The Equal Pay Act (“EPA”) uses the same standard as the FLSA.
Can individuals be held directly liable for military discrimination and violation of USERRA?
Best USERRA Lawyer Answer: Yes. Uniformed Services Employment and Reemployment Rights Act (“USERRA”) makes it illegal to discriminate against employees and applicants because of their military service. USERRA further creates strictly enforced obligations on employers when employees return to the civilian workplace after serving in the U.S. military.
USERRA’s definition of an “employer” expressly provides that any individual (not just management), whether acting on his/her own behalf or as a delegee of decision-making authority, can be held liable. Both administrative and judicial interpretations of USERRA agree that any individual can be liable under USERRA. Specifically, the Department of Labor (“DOL”) expressly rejected a proposed rule excluding individual decision makers from liability:
The [Equal Employment Advisory Council] proposed that the regulatory definition of employer explicitly exclude from liability for statutory violations individuals, such as managers or supervisors, who are not directly responsible for paying wages to employees….The Department has considered this comment and disagrees with the conclusion reached by the commenter. In comparison to the ADA, the ADEA, and Title VII of the Civil Rights Act, USERRA’s definition of “employer” is quite different and much broader.
Uniformed Services Employment and Reemployment Rights Act of 1994, as amended, 70 Fed. Reg. 75,246–01 (Dec. 19, 2005) (codified at 20 C.F.R. Part 1002). Indeed, even governmental employees, who are typically immune from liability under the doctrine of sovereign immunity, will be held personally liable under USERRA. See Bello v. Vill. of Skokie, 151 F. Supp. 3d 849, 859 (N.D. Ill. 2015).
Can managers and supervisors be held individually liable under state employment laws?
Best Employment Lawyer Near Me Answer: That depends on the state and particular circumstances. Finding out your rights from an employment lawyer will be best. Employment law attorneys will be in the best position to address your individual concerns.
Can a manager be held personally liable for discrimination in Ohio?
Best Ohio Employment Lawyer Answer: Yes. Although Ohio law recently limited a manager’s ability to be held liable as the “employer” for all unlawful discriminatory conduct against an employee with the amendment of R.C. § 4112.02(A), the amendment did not eliminate individual liability. Instead, the Ohio legislature specifically elected to keep R.C. § 4112.02(I) and (J), which holds “any person” liable his or her own conduct. Specifically, R.C. § 4112.02(J) hold any person liable when that person acts to “aid, abet, incite, compel, or coerce the doing of any act declared by this section to be an unlawful discriminatory practice, to obstruct or prevent any person from complying with this chapter or any order issued under it, or to attempt directly or indirectly to commit any act declared by this section to be an unlawful discriminatory practice.” Moreover, R.C. § 4112.02(I), the anti-retaliation provision, holds “any person” liable for dominating in any manner against an employee who “opposed any unlawful discriminatory practice … or because that person has made a charge, testified, assisted, or participated in any manner in any investigation, proceeding, or hearing.”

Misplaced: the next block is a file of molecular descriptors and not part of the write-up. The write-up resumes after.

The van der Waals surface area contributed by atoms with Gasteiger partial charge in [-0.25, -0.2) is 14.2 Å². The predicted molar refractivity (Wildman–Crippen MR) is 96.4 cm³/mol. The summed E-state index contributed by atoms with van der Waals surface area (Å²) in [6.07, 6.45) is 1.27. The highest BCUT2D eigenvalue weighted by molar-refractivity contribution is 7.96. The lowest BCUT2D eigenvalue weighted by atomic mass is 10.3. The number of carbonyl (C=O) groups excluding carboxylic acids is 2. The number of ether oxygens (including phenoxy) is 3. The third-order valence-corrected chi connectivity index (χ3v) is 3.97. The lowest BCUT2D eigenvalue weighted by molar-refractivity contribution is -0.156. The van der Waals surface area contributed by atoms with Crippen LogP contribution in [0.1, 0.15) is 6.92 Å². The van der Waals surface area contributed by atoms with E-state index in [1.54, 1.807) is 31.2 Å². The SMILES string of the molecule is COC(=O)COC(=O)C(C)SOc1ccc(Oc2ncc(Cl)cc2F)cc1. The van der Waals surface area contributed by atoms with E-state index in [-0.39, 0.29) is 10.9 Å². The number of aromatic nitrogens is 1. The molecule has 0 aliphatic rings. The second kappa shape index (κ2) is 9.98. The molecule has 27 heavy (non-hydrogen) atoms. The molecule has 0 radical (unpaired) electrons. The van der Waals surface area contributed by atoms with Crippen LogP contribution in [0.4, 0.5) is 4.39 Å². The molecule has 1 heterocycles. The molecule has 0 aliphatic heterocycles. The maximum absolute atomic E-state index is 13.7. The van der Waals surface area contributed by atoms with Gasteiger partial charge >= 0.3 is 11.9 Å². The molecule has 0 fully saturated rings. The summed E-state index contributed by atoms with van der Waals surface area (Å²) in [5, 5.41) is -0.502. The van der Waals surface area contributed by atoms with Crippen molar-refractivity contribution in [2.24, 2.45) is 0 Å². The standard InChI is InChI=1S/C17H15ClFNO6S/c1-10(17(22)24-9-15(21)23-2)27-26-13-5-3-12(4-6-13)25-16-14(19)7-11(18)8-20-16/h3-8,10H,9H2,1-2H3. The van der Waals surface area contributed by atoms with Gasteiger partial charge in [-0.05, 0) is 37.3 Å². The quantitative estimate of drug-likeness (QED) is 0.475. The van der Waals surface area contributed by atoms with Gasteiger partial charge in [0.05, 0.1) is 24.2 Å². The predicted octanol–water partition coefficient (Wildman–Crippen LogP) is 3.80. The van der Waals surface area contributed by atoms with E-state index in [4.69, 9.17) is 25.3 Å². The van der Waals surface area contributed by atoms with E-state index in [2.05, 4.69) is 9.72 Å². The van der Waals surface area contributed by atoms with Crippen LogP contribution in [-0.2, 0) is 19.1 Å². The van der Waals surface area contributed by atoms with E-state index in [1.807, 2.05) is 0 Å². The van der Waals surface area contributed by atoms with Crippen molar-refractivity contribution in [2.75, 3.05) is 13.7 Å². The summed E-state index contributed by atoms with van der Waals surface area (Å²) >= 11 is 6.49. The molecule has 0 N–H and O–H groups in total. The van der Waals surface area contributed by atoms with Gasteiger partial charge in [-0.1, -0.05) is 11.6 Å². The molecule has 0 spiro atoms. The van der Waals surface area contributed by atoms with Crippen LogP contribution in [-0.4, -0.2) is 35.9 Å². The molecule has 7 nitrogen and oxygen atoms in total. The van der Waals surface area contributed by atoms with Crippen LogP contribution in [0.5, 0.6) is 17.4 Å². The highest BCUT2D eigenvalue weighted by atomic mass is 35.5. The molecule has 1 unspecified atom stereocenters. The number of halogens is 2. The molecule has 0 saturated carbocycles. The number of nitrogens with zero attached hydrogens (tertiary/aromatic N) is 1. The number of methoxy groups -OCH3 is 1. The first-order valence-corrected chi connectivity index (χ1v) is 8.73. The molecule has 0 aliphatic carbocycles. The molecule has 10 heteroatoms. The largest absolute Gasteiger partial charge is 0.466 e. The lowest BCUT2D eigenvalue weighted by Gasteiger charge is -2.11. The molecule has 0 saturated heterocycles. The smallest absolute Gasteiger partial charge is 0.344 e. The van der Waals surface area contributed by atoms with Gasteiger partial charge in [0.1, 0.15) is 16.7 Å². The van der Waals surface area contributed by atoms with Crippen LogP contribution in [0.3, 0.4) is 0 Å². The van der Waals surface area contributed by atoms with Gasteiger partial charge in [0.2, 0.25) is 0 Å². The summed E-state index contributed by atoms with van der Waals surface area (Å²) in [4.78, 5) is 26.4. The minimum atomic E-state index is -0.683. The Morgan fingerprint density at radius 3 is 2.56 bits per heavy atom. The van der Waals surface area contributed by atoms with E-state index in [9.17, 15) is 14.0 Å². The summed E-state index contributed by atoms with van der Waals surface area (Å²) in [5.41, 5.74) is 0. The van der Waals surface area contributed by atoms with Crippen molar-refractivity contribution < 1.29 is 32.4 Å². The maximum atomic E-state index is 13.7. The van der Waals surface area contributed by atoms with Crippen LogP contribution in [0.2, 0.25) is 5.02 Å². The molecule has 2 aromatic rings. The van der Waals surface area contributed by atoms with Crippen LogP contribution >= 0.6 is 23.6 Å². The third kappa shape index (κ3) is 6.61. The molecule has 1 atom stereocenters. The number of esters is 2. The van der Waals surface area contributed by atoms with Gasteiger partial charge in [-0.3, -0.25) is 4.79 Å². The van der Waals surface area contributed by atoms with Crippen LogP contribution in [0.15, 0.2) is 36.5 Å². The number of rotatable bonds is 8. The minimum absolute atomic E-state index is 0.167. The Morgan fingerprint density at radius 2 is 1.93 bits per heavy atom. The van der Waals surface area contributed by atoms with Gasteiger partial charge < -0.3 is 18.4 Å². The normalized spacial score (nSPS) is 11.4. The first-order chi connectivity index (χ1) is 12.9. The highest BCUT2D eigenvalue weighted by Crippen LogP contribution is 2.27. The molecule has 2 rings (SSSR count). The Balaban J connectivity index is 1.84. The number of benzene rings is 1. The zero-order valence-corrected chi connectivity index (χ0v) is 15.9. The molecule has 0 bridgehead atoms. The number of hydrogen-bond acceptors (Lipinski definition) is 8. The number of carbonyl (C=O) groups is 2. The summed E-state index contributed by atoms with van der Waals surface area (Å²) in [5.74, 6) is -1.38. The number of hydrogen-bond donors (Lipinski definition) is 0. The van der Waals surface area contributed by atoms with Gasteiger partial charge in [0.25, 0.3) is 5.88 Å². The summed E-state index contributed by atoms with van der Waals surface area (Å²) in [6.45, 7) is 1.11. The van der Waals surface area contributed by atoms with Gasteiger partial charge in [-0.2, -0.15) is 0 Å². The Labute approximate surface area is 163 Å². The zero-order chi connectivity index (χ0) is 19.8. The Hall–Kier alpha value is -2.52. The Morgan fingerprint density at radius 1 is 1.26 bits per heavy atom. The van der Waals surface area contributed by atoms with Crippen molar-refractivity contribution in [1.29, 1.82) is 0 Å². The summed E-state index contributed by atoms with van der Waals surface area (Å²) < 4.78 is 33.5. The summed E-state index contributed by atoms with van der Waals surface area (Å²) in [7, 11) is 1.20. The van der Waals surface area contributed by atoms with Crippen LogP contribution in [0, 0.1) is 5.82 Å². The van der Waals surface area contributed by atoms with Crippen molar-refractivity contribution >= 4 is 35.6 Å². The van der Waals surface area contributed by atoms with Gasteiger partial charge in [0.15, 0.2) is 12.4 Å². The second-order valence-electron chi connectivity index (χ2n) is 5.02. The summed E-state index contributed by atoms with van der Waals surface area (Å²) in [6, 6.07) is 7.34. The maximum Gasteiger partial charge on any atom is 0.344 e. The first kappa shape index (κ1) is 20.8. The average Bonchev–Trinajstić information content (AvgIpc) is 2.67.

Importantly, because of the “any person” language, it is not a defense that the defendant lacks managerial or decision-making authority. The Ohio Supreme Court, in Hauser v. Dayton Police Dept., 140 Ohio St.3d 266 (2014), affirmatively held that R.C. 4112.02(J) even imposes liability on individual political subdivision employees for aiding and abetting unlawful discriminatory conduct. Id. at ¶ 17.
There is a third way to create individual liability under Ohio R.C. § 4112.02(F), which provides individual liability for “any person seeking employment to publish or cause to be published any advertisement that specifies or in any manner indicates that person’s race, color, religion, sex, military status, national origin, disability, age, or ancestry, or expresses a limitation or preference as to the race, color, religion, sex, military status, national origin, disability, age, or ancestry of any prospective employer.” As you can imagine, this type of overt discrimination is rarely documented in this fashion and thus, individual liability under (F) is almost never invoked.
Are there other ways for managers to personally liable?
Best Employment Lawyer Answer: Yes. There are a lot of different ways – more than can fit into a legal blog. These include liability under employment law statutes such as Occupational Safety and Health Act (OSHA), Consolidated Omnibus Budget Reconciliation Act (COBRA), Employee Retirement Income Security Act (ERISA), and the Immigration Reform and Control Act. There are torts that may make a manager or supervisor liable, such as tortious interference with contractual rights, assault and battery, intentional infliction of emotional distress, false imprisonment, and slander and libel. Of course, there are a lot of other laws and factors to figure out what course of action is best. Employment law lawyers will critically help you evaluate these laws and factors, and you should never try to go it alone.
How do I sue my employer?
Best Employment Lawyer Answer: If you are searching “I need a lawyer because I have been wrongfully fired or terminated;” or “I have been discriminated against or harassed based on my …” race, national origin, gender, age, religion or disability; or even think that you might need an employment lawyer, then it would be best to call the right attorney to schedule a free and confidential consultation. Call our lawyers in Cleveland, Columbus, Detroit, Toledo and Cincinnati to get help now. Spitz, The Employee’s Law Firm and its experienced attorneys are dedicated to protecting employees’ rights and solving employment disputes.